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Daly says Quebec political movement doesn't affect NHL's view on expansion

National Hockey League deputy commissioner Bill Daly leaves an NHL general manager's meeting in Toronto, Tuesday November 12, 2013. Pierre Karl Peladeau's decision to run for the Parti Quebecois doesn't impact the NHL's position on potentially putting an expansion franchise in the province, the league said Tuesday. THE CANADIAN PRESS/Mark Blinch

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National Hockey League deputy commissioner Bill Daly leaves an NHL general manager's meeting in Toronto, Tuesday November 12, 2013. Pierre Karl Peladeau's decision to run for the Parti Quebecois doesn't impact the NHL's position on potentially putting an expansion franchise in the province, the league said Tuesday. THE CANADIAN PRESS/Mark Blinch

BOCA RATON, Fla. - Pierre Karl Peladeau's decision to run for the Parti Quebecois doesn't impact the NHL's position on potentially putting an expansion franchise in the province, the league said Tuesday.

Deputy commissioner Bill Daly said he started getting calls Sunday night about Peladeau running for the sovereigntist party in the upcoming provincial election.

Peladeau has been one of the key figures in efforts to bring an NHL team back to Quebec City with his Quebecor Inc. purchasing the naming and management rights to a new arena where a team would be based.

After Peladeau announced he was entering politics—proclaiming he wants to help make Quebec an independent nation—former prime minister Brian Mulroney emerged Monday as a new key person to lobby for another incarnation of the Nordiques.

Daly said the league has been monitoring the situation from the general managers meeting in Boca Raton and that, at this point, the political landscape in Quebec has little effect on the NHL or its plans.

"What I'd say at this point, I don't think it plays a role at all in our process," Daly said. "I don't want to suggest we have a (formal expansion) process—in anything we're thinking. I wouldn't view it as a negative or a positive."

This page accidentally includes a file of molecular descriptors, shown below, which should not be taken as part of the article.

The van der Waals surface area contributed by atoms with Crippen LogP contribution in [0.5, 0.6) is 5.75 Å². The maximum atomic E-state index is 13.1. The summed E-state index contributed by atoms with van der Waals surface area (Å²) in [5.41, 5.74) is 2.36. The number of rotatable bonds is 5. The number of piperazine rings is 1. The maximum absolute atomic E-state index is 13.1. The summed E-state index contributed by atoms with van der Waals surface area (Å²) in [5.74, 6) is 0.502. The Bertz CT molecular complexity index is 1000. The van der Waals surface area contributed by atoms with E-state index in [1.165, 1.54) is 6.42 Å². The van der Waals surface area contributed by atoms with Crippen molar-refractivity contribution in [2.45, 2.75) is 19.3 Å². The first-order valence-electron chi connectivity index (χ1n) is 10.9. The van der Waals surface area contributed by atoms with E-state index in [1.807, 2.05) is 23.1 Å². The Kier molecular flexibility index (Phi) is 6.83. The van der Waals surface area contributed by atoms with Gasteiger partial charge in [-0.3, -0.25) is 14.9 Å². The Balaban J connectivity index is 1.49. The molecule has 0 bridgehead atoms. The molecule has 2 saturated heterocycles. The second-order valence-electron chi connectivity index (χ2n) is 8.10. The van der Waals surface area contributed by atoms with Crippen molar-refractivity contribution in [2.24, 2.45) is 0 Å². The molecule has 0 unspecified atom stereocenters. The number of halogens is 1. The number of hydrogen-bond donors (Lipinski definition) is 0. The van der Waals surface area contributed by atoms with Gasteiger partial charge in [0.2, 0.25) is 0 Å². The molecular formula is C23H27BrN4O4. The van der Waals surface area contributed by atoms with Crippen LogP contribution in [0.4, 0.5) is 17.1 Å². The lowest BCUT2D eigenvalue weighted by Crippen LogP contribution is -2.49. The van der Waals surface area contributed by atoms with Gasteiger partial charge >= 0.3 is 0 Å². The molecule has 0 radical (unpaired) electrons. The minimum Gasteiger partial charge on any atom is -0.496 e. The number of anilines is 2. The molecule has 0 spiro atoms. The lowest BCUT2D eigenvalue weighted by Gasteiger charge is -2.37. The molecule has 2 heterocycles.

Commissioner Gary Bettman and Daly have said repeatedly that the NHL has no formal expansion plan in the works. But that hasn't stopped speculation about Quebec City or other cities, like Seattle, jockeying for a franchise.

Asked specifically about Peladeau running for office, Daly said the league hadn't given the situation "any independent thought."

"But I don't think his announcement really impacts us at all in a negative or a positive way," he added.

Mulroney, who is vice-chairman of the Quebecor board, has been involved in the hockey file right from the beginning. According to Quebec City Mayor Regis Labeaume, he and Bettman share a mutual respect.

Labeaume also insisted that Peladeau's involvement in politics would have no effect on any return of the Nordiques, who began as a World Hockey Association team in 1972 before switching to the National Hockey League in 1979.

The team moved to Denver in 1995 and was renamed the Colorado Avalanche.

The estimated $400-million cost of a new arena is split 50-50 between the province and Quebec City—a deal that was supported by the PQ before the 2012 provincial election.

Meanwhile, Daly also addressed the falling Canadian dollar, which has slipped to 90 cents US. That could make next year's salary cap less than the projection of just over US$71 million. The cap is calculated based on projected revenues from this season.

"Obviously the value of the Canadian dollar has an effect on the cap, ultimately," Daly said. "It's probably not as large an effect as people might think. But depending on what happens with the dollar between now and June at the time we have to set the cap and what that does to year-end revenues and projections for next year, it'll have an effect. It shouldn't be that major, though."

The NHL has converted all revenues to U.S. dollars since the 2005-06 season, which helps guard against fluctuation and provides uniformity.

Los Angeles Kings GM Dean Lombardi told the Los Angeles Times recently that he believed the cap would be closer to US$68 million because of the Canadian dollar. Daly didn't believe that was accurate, at least as of this point.

"We have not done projections since December, so we haven't even looked at the effect of the Canadian dollar, so I'm—to a certain extent—speculating," he said. "But I don't think it has an effect more than one to two million dollars, tops."

—With files from Nelson Wyatt in Montreal

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